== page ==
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I'm a huge Alice in Wonderland fan and this was a fun story to share with my 8 year old opening her eyes to the amazing world of Wonderland. I can't wait to read more from J. Scott Savage and see if we get more about Wonderland
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I'm not really a fan of the original Alice in Wonderland, but I have read other things by this author that I quite enjoyed (e.g. <i>Farworld</i>). So, when I heard this author speak about this book specifically, and he really captured my imagination, I decided to give it a chance. I'm glad I did. It didn't blow me away, but it was entertaining and I really liked the characters of Celia and Tyrus. I felt like both were really well fleshed out and totally relatable. 

This book has some of the same whimsicality of the original Alice books, but the characters are far more likeable and relatable and the story line just seems a little more grounded in reality. While this may not appeal to some readers, it does appeal to me. I read a lot of fantasy and I love world-building and immersing myself in fantastical things. But, silly and nonsensical just annoys me. Somehow, despite the original source material, Savage manages to weave a tale that perfectly balances logic and imagination. If you're a fan of middle grade adventures, fractured fairy tales, Carroll's original work, or Savage as an author, I definitely recommend this book to you!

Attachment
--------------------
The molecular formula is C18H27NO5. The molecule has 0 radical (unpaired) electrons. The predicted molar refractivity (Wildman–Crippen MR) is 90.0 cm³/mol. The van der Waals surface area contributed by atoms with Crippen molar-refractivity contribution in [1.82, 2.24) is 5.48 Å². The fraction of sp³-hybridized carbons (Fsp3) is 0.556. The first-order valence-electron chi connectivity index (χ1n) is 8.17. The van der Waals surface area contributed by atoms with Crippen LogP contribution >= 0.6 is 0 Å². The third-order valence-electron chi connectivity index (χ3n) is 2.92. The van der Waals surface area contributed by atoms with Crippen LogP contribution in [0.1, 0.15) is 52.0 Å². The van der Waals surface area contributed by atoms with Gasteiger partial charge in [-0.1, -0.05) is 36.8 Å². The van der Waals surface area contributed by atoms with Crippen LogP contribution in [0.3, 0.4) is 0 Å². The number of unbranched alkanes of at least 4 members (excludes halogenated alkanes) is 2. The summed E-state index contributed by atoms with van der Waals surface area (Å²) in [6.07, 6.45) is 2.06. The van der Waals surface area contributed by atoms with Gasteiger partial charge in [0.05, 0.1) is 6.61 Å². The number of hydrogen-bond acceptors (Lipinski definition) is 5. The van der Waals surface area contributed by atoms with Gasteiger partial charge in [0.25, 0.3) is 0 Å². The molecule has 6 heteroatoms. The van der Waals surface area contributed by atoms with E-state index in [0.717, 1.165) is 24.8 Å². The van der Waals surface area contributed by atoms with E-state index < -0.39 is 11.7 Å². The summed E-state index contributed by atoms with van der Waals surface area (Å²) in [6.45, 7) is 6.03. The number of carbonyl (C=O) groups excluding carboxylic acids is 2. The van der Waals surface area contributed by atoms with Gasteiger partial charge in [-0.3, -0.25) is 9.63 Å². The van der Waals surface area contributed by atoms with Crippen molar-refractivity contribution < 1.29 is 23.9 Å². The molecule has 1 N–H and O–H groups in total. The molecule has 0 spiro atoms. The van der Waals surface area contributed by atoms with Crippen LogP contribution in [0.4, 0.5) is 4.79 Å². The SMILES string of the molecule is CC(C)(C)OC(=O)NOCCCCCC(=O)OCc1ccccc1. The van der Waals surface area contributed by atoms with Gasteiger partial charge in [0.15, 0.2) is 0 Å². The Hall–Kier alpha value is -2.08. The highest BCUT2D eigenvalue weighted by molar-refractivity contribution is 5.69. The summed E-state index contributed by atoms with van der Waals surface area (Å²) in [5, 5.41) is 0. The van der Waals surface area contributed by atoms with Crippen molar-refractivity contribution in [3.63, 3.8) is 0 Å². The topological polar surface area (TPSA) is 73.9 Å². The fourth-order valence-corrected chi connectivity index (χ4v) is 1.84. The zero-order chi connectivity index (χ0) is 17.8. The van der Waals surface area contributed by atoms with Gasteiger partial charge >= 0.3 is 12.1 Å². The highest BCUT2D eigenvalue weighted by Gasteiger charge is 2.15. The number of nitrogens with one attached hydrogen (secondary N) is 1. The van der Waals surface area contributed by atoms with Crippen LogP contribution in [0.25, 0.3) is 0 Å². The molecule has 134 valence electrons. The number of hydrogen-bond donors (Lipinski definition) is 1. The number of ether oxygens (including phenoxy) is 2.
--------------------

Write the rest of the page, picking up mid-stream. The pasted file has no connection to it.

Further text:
Disclaimer: I received a free electronic copy from the publisher through in exchange for an honest review. All opinions are my own.
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I had a difficult time getting into this book, perhaps it was because I haven't read Alice in Wonderland. I read a synopsis of the classic, and that made this book easier to understand. Sometimes the play on words and scenes was great, and sometimes I felt it drug the middle of the story on too long. I really like the premise of the book--that you need a balance of creativity and logic in this life. I like Celia's journey to become more comfortable with her dyslexia. Overall, I enjoyed the book and hope there is a sequel.